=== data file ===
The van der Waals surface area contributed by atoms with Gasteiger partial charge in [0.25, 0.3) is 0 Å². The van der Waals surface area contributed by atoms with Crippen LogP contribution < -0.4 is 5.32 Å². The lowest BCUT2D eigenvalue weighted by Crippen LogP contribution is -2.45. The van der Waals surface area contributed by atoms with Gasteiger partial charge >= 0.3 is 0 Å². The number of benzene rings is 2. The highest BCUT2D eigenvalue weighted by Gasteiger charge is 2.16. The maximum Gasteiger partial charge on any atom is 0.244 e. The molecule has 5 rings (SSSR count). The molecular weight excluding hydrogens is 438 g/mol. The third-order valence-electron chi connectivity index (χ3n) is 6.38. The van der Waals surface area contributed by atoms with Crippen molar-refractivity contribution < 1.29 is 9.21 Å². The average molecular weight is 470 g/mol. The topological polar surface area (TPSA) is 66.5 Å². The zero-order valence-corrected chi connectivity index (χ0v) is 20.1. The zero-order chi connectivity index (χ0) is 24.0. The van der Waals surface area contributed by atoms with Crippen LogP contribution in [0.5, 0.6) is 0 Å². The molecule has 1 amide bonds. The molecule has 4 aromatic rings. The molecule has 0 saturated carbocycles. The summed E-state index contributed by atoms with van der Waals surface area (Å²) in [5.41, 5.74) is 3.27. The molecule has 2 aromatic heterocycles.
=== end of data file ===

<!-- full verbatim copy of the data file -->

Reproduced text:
The van der Waals surface area contributed by atoms with Gasteiger partial charge in [0.25, 0.3) is 0 Å². The van der Waals surface area contributed by atoms with Crippen LogP contribution < -0.4 is 5.32 Å². The lowest BCUT2D eigenvalue weighted by Crippen LogP contribution is -2.45. The van der Waals surface area contributed by atoms with Gasteiger partial charge >= 0.3 is 0 Å². The number of benzene rings is 2. The highest BCUT2D eigenvalue weighted by Gasteiger charge is 2.16. The maximum Gasteiger partial charge on any atom is 0.244 e. The molecule has 5 rings (SSSR count). The molecular weight excluding hydrogens is 438 g/mol. The third-order valence-electron chi connectivity index (χ3n) is 6.38. The van der Waals surface area contributed by atoms with Crippen molar-refractivity contribution < 1.29 is 9.21 Å². The average molecular weight is 470 g/mol. The topological polar surface area (TPSA) is 66.5 Å². The zero-order valence-corrected chi connectivity index (χ0v) is 20.1. The zero-order chi connectivity index (χ0) is 24.0. The van der Waals surface area contributed by atoms with Crippen LogP contribution in [0.5, 0.6) is 0 Å². The molecule has 1 amide bonds. The molecule has 4 aromatic rings. The molecule has 0 saturated carbocycles. The summed E-state index contributed by atoms with van der Waals surface area (Å²) in [5.41, 5.74) is 3.27. The molecule has 2 aromatic heterocycles.